Last updated: 01:37 PM ET, Wed November 23 2016

What Is Twinning and How Does It Involve Mickey Mouse?

Destination & Tourism | Edward Roche | November 23, 2016

What Is Twinning and How Does It Involve Mickey Mouse?

PHOTO: Fireworks at Walt Disney World's Magic Kingdom. (photo via Flickr/CandaceApril)

If you travel the world long enough, you’re going to find a concept or a historical nugget that you’d never heard of and would have never thought to have Googled.

For many of our reading, twinning is just that topic. While commonplace knowledge among many British pubgoers, twinning is a little-known thing among many U.S. travellers. So before you make that next trip across the pond, or in this case, to the land of Mickey, here’s a little primer.

The twinning of towns was a concept that first came to light in the aftermath of World War II in a bid to foster harmonious relationships between towns and cities that previously may have been on opposing sides. The twinning of Dresden and Coventry is a good example of where fellow suffering brought two communities together.

Other twinned cities come about because they are aesthetically or culturally similar such as the genteel French town of Aix-en-Provence and beautiful Bath, a haven for overseas tourists with its stunning Georgian architecture and Roman heritage.

On occasions though the twinning of certain towns and cities is a little less obvious, or simply laughable. For example, Voucherbox has uncovered an absolute gem in Wiltshire where Swindon is bizarrely twinned with Walt Disney World.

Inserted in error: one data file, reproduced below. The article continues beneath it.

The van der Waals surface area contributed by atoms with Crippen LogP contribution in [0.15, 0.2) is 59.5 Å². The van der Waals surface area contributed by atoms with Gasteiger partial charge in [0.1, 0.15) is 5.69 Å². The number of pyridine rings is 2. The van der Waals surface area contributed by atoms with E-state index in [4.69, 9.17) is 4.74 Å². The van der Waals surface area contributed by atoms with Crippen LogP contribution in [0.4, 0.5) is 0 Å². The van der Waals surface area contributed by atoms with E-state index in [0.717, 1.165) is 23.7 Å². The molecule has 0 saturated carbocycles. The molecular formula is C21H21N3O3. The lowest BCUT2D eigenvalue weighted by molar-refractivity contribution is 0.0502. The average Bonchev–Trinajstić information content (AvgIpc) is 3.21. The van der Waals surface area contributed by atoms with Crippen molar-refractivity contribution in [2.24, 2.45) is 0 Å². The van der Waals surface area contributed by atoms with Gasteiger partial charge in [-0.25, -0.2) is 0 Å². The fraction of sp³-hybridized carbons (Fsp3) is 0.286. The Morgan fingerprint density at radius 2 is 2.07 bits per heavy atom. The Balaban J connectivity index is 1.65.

The unfashionable and oft-derided former railway town, a spillover town down the M4 corridor, did spawn British actress Diana Dors, pop star Billy and actress Billy Piper, who played the beloved Rose Tyler on “Doctor Who.” But it’s all a bit Mickey Mouse when compared to what Walt Disney created, surely?

With all due respect, the only magical thing about Swindon is its roundabout system – the one on the approach to the town’s dilapidated football ground which features a series of mini roundabouts that make no sense whatsoever. Whoever coined the phrase ‘Magic Roundabout’ is not quite the full circle.

Anyway, let’s soldier on and try and fathom out why Swindon and Walt Disney are partners. Could it be that the local water sports center – the one with the decent water slides called Oasis, reportedly named after the rock band which once performed there before they became megastars – prompted Swindon to get above its station?

How about the Moonraker pub, named after the locals who mistakenly thought that the moonlight shimmering on a pond was gold? Not even close.

Maybe it’s the relatively mild climate in Swindon? Even the rain can’t be bothered to fall there, and snow never hangs around long enough to be seen. Indeed, the only good thing to come out of Swindon is the M4 or the Bath-to-Paddington railway line. But even that doesn’t stand up to scrutiny as, according to research by Voucherbox, Walt Disney World has twice the annual sunshine that Swindonians enjoy (3,200 hours) and the temperatures stand no comparison either.

For me, the relationship comes about because Swindon is the epitome of the faceless British town where Americanization and the sort of ‘forced’ fun you get in places like Walt Disney is at its most obvious. The place is crawling with out-of-town retail parks, multi-screen cinema complexes and well-known British chain eateries such as Frankie & Benny’s and Chiquito.

While the coming together of the Magic Kingdom and the Magic Roundabout appears the stuff of fantasy, one fairy tale to come true is my marriage to a local Swindon lass some 16 years ago. I hope she forgives me for writing this.

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